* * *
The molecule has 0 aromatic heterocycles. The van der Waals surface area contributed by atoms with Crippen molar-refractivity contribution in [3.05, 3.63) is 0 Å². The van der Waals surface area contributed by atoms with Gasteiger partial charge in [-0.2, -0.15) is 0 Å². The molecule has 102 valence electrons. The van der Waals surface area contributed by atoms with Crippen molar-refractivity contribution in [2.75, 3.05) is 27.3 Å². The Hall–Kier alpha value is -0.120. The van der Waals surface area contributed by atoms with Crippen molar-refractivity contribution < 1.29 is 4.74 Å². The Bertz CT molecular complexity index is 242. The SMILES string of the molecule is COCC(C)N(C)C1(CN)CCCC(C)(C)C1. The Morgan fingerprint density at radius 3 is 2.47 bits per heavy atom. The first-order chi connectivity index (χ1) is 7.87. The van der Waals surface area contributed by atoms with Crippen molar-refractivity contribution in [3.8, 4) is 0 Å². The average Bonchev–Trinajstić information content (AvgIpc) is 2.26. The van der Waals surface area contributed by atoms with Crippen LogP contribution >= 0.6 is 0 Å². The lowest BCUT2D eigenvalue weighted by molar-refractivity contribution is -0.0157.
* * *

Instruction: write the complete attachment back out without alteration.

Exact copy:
The molecule has 0 aromatic heterocycles. The van der Waals surface area contributed by atoms with Crippen molar-refractivity contribution in [3.05, 3.63) is 0 Å². The van der Waals surface area contributed by atoms with Gasteiger partial charge in [-0.2, -0.15) is 0 Å². The molecule has 102 valence electrons. The van der Waals surface area contributed by atoms with Crippen molar-refractivity contribution in [2.75, 3.05) is 27.3 Å². The Hall–Kier alpha value is -0.120. The van der Waals surface area contributed by atoms with Crippen molar-refractivity contribution < 1.29 is 4.74 Å². The Bertz CT molecular complexity index is 242. The SMILES string of the molecule is COCC(C)N(C)C1(CN)CCCC(C)(C)C1. The Morgan fingerprint density at radius 3 is 2.47 bits per heavy atom. The first-order chi connectivity index (χ1) is 7.87. The van der Waals surface area contributed by atoms with Crippen molar-refractivity contribution in [3.8, 4) is 0 Å². The average Bonchev–Trinajstić information content (AvgIpc) is 2.26. The van der Waals surface area contributed by atoms with Crippen LogP contribution >= 0.6 is 0 Å². The lowest BCUT2D eigenvalue weighted by molar-refractivity contribution is -0.0157.